On this day back in 1810, an inventor named Peter Durand patented the tin can. An invention that changed food storage forever. As a crafter, I tend to look at tin cans in another way, so in honor of the day, Daily Holiday Blog is celebrating with 10 fun tin can crafts!
It may seem a little silly to celebrate the tin can, but the invention of the tin can along with the process of sterilizing and sealing food revolutionized food storage and prevented such illnesses as scurvy which plagued sailors who had no access to fresh food at the time.
In current years, recycling of tin and aluminum cans has become a big issue. For those of us that craft, we have found other ways to recycle. Here are 10 great ideas, along with some interesting fun facts about tin cans!
DIY Copper Tin Can Planters from Homey Oh My!
Back in the early 1800’s, scurvy ravaged sailors and foraging was not always feasible in the Napoleonic campaigns. Napoleon offered a prize to the Frenchman who could solve the problem. It was won by Nicolas Appert in 1809, who created the process of sterilizing food by heat and sealing it in a container hermetically.
Shortly after, the tin can was invented and the two processes revolutionized food storage.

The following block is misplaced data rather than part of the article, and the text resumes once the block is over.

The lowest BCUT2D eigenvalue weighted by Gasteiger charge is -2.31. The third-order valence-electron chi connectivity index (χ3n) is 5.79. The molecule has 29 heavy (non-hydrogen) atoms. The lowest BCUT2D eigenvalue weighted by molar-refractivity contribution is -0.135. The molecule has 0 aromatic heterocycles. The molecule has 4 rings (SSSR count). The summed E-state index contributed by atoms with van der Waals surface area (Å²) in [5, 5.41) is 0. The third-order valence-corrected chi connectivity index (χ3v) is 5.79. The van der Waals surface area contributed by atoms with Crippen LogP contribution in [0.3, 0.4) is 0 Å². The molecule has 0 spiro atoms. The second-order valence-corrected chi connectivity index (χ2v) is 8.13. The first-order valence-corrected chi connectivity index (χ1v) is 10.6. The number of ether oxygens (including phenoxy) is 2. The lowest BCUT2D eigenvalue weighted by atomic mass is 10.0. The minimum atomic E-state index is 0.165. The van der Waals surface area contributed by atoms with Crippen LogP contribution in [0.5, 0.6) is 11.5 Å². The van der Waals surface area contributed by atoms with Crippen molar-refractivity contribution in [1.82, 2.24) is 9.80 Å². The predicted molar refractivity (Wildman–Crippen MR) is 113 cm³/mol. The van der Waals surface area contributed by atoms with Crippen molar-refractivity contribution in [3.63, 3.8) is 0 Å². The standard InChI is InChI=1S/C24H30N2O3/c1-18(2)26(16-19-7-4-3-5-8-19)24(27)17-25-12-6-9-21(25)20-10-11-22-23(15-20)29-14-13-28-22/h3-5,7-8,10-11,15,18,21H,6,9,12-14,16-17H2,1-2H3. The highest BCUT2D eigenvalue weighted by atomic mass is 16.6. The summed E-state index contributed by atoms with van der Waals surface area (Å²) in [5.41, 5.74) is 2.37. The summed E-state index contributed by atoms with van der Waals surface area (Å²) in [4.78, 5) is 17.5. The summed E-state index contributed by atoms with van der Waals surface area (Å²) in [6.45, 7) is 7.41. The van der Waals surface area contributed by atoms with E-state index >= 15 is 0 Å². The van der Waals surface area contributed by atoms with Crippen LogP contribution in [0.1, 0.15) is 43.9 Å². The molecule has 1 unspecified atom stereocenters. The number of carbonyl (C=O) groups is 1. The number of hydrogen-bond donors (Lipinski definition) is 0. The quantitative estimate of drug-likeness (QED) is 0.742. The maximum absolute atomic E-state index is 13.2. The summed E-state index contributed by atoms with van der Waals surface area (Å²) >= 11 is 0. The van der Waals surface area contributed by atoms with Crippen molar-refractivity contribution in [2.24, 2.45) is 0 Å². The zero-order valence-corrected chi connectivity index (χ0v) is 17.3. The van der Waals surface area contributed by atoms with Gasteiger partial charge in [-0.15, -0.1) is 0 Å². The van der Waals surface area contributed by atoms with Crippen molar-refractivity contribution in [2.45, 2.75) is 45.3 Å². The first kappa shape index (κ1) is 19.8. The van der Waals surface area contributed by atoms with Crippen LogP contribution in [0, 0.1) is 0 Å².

Mr. Recycle Head Man from Delia Creates
Did you know? The first can opener wasn’t designed until 50 years after the first tin cans were manufactured! Until the can opener was invented, folks had to use knives, chisels or even rocks to puncture the tin cans and reach the delicious contents.
The can opener was first used by the U.S. military in the Civil War. In 1866, J. Osterhoudt patented the tin can with a key opener that you can find on sardine cans.
Tin Can Dog from Martha Stewart
Fun Fact: When the first tin cans were produced in the UK, the best craftsmen could only produce up to 60 cans a day. In modern times, production lines are manufacturing over one million cans per day.
Tin Cans with Styrofoam Tiles from Instructables
Did you know? Tin cans are no longer made entirely of tin. For much of the 20th century, cans were made primarily of tinplate steel. In the 1960s, aluminum cans were introduced and, because they can be made more cheaply, replaced tin cans.